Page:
The format support is far from useless; for videos bundled with an application that can be in any format, mp4 with h264 and AAC is certainly a relatively standard option. Likewise, if you're writing an application that uploads videos and uses something like ffmpeg to convert them over to a standard format before displaying them with a JFX frontend somehow, this is also adequate.

However, there are many use cases where the current support is very restrictive indeed - certainly any general purpose media player is out of the question, as is (realistically) any application where you want user-selected video files to play with any degree of reliability. Two of the most common container formats are out whatever formats are inside them (MKV and the badly ageing AVI), AC3 audio support isn't there... well, anything that isn't in the above list isn't there. Which is a lot. Many of these will have been excluded for licensing reasons, though even many free ones that could be in there aren't (MKV, OGG, FLAC, etc.)

But as said already, the JavaFX media classes use GStreamer to do the heavy lifting, which has all these formats (and more) available to it through plugins. So now that the whole thing is open sourced, it should in theory be possible to rebuild JFX with more GStreamer plugins compiled in, right? Turns out it is - the following is an outline of the process of how I did it. I'll be adding support for the MKV container here, other plugins can no doubt be added in a similar way.

Note: I'm far from an authority on this subject, I'm not a JFX developer and I'm certainly not advocating that what I describe here is necessarily all accurate, or correct. It's merely what I've been able to work out from tracing through the source and from some helpful people on the openjfx-dev mailing list.

Setting up the build

You'll firstly need to check out the JFX repo using Mercurial:

hg clone
You will of course need a Mercurial client. If you're using Windows and haven't got a Mercurial client installed already, I highly recommend TortoiseHg. The clone may take a while to complete (the repository is on the larger side!) so be patient.

When you've checked out the repository, you'll then need to make sure you have all the prerequisites you need to build successfully - for that, see the build page and make sure you have everything installed that you need (for Windows users, you must have Cygwin installed with the listed plugins.)

There's a couple of points you also must take note of if you're running Windows that aren't mentioned in the document however:

  • If the DirectX SDK fails to install then it's almost definitely because of the issue described here - uninstall the relevant packages, then try the install again and it should go through without an issue.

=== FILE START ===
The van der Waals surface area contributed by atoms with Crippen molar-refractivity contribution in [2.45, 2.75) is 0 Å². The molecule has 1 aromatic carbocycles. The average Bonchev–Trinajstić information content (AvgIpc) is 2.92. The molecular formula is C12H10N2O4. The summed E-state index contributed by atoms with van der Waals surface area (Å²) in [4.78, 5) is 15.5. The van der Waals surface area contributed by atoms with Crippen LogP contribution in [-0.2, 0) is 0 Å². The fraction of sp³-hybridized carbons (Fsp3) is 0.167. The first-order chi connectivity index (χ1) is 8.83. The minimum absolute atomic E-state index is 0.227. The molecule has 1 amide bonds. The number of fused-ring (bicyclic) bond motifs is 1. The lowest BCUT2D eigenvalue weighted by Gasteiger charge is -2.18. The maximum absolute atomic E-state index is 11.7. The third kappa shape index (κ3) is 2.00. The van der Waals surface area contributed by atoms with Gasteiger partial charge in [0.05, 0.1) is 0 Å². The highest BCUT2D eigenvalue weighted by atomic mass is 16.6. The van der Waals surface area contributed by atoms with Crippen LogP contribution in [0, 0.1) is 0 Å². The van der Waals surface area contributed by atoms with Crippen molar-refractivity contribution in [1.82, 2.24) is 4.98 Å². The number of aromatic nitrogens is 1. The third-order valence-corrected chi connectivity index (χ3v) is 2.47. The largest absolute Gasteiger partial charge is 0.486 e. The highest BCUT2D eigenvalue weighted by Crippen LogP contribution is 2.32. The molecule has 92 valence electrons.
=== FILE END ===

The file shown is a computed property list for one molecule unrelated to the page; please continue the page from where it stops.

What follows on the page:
• You must also have the samples from the Windows SDK installed.
  • We want to compile the media module, which is disabled by default for timing reasons. In the root of the repo, copy to, then uncomment the line (delete the first hash) that says "#COMPILE_MEDIA = true".
  • Things will be much easier if you add your gradle bin folder to PATH.
You can then fire up a shell, type "gradle sdk" and watch it attempt to build. Since you haven't made any changes at this point, all should go well and you should be presented with a "BUILD SUCCESSFUL" message after a while (the build will take a few minutes to complete.) If not, then go back and double check you've set everything up as per the instructions on the build page. Of course, if you're still stuck then feel free to leave a comment :)

Making the changes

At this point, there's two ways you can proceed - the first is to just grab the patch file, apply it to the repo, and then rebuild (run "gradle sdk" again.) All being well, the MKV container will then be supported in the resulting build. So if you want to just do that the easy way, you can skip the rest of this step.

However, in the interest of being as informative as possible to those that want to repeat the step with another plugin, I'll describe the necessary changes here in detail. Changes on both the Java and native layer are required, so we'll start with the Java layer.

Java layer

The bit of the Java layer that we're interested in is really just responsible for performing some basic checks on the file's type to determine if it has a hope of playing it. This is a relatively simple process, hopefully explained by the diagram below:

This means we have to add support in two places; we have to modify the filenameToContentType() method so it can work out the correct content type from the file name, and we then have to add it to the list of supported content types for the corresponding platform, GSTPlatform in this case (this is just an entry in the array.) Optionally we could also add knowledge of the signature to the fileSignatureToContentType() method, but that isn't strictly necessary since it's just used as a fallback if the type can't be worked out from the fileNameToContentType() method. In doing so you'll also need to add the extension and content type to the MediaUtils class: